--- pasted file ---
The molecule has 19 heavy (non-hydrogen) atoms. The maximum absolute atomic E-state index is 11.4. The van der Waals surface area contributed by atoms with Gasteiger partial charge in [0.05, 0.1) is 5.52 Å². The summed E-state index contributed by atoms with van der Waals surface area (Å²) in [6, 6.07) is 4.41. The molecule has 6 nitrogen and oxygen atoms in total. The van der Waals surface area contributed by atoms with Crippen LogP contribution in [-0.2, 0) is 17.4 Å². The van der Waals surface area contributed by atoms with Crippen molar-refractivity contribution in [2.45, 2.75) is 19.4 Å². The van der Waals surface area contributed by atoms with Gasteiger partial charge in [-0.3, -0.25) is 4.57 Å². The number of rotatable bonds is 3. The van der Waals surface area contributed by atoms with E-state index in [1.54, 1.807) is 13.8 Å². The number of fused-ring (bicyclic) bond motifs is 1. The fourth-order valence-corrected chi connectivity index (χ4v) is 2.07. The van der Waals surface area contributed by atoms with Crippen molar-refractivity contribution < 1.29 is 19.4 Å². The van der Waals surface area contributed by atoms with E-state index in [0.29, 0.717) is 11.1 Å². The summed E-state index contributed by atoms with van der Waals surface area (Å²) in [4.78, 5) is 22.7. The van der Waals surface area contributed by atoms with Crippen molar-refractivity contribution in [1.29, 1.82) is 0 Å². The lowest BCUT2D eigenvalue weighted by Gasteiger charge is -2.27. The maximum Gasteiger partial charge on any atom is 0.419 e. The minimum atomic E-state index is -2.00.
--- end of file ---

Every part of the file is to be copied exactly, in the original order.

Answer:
The molecule has 19 heavy (non-hydrogen) atoms. The maximum absolute atomic E-state index is 11.4. The van der Waals surface area contributed by atoms with Gasteiger partial charge in [0.05, 0.1) is 5.52 Å². The summed E-state index contributed by atoms with van der Waals surface area (Å²) in [6, 6.07) is 4.41. The molecule has 6 nitrogen and oxygen atoms in total. The van der Waals surface area contributed by atoms with Crippen LogP contribution in [-0.2, 0) is 17.4 Å². The van der Waals surface area contributed by atoms with Crippen molar-refractivity contribution in [2.45, 2.75) is 19.4 Å². The van der Waals surface area contributed by atoms with Gasteiger partial charge in [-0.3, -0.25) is 4.57 Å². The number of rotatable bonds is 3. The van der Waals surface area contributed by atoms with E-state index in [1.54, 1.807) is 13.8 Å². The number of fused-ring (bicyclic) bond motifs is 1. The fourth-order valence-corrected chi connectivity index (χ4v) is 2.07. The van der Waals surface area contributed by atoms with Crippen molar-refractivity contribution < 1.29 is 19.4 Å². The van der Waals surface area contributed by atoms with E-state index in [0.29, 0.717) is 11.1 Å². The summed E-state index contributed by atoms with van der Waals surface area (Å²) in [4.78, 5) is 22.7. The van der Waals surface area contributed by atoms with Crippen molar-refractivity contribution in [1.29, 1.82) is 0 Å². The lowest BCUT2D eigenvalue weighted by Gasteiger charge is -2.27. The maximum Gasteiger partial charge on any atom is 0.419 e. The minimum atomic E-state index is -2.00.